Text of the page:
When you think of mighty warrior robots that can transform into vehicles (and other things) most people would immediately think of the Transformers range. There’s no doubt that this brand captured the market, spreading from toys to cartoons to videogames to Hollywood movies. However, there were another set of contenders for the robot toy crown, and they were the Gobots.
Gobots actually started life in Japan (where else) as the Machine Robo series of toys, slightly before the Transformers even came into existence. In 1983 western toy manufacturer Tonka licensed the toys for the US market, and renamed them Gobots in the process.
Sales of the toys were initially very good, as the concept resonated with many a young lad. However, when Hasbro launched Transformers the Gobots suffered. This can be attributed to many things, but ultimately the Transformers toys were just a whole lot cooler. The Transformers looked more robotic an futuristic in many cases that their Gobot cousins, and they had better names too. Where the Transformers had Optimus Prime and Starscream, Gobots had Scooter and Tank (no prizes for guessing what they transformed into).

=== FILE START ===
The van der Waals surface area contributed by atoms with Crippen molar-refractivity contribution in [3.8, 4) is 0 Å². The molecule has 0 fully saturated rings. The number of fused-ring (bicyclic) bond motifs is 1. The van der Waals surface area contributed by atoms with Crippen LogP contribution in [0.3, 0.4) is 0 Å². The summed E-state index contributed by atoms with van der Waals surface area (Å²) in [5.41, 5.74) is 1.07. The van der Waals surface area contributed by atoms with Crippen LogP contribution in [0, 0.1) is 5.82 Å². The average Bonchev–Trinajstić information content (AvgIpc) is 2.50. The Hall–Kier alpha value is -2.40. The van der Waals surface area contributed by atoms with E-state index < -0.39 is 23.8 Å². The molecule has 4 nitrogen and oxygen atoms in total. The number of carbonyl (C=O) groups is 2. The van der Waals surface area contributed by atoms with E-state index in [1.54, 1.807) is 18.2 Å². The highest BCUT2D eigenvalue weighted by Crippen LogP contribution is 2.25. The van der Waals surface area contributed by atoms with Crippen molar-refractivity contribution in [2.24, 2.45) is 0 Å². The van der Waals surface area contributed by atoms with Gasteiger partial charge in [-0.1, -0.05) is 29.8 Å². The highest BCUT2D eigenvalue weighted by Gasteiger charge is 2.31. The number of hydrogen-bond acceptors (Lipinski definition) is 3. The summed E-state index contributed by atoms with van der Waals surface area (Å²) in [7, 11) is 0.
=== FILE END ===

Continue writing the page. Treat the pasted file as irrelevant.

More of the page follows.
Another area in which the Transformers excelled was with their design and backstory. The look of the toys, their packaging and eventual cartoon told a coherent story and it was easy to see the strengths and weaknesses of each robot from the statistics printed on the box. The Gobots tended to look a little more chunky and basic looking, although some had very complex transformation seqences that easily rivalled those of certain Transformers toys.
The last new Gobot toys were released in 1987, and they had to concede defeat to their more famous cousins, but the story doesn’t quite end there. In 1991 Hasbro bought out Tonka, which gave them ownership of the Gobots brand, although not the toys themselves as they were only made under license from Bandai in Japan.
Hasbro confusingly went on to use the Gobots name as part of the Transformers line up in no less than three different ways. First, they released a Transformer named Gobots, then there were a sub-range of toys named Go-Bots, then finally a range aimed at younger children (released under Hasbro’s Playskool label) called Transformers: Gobots.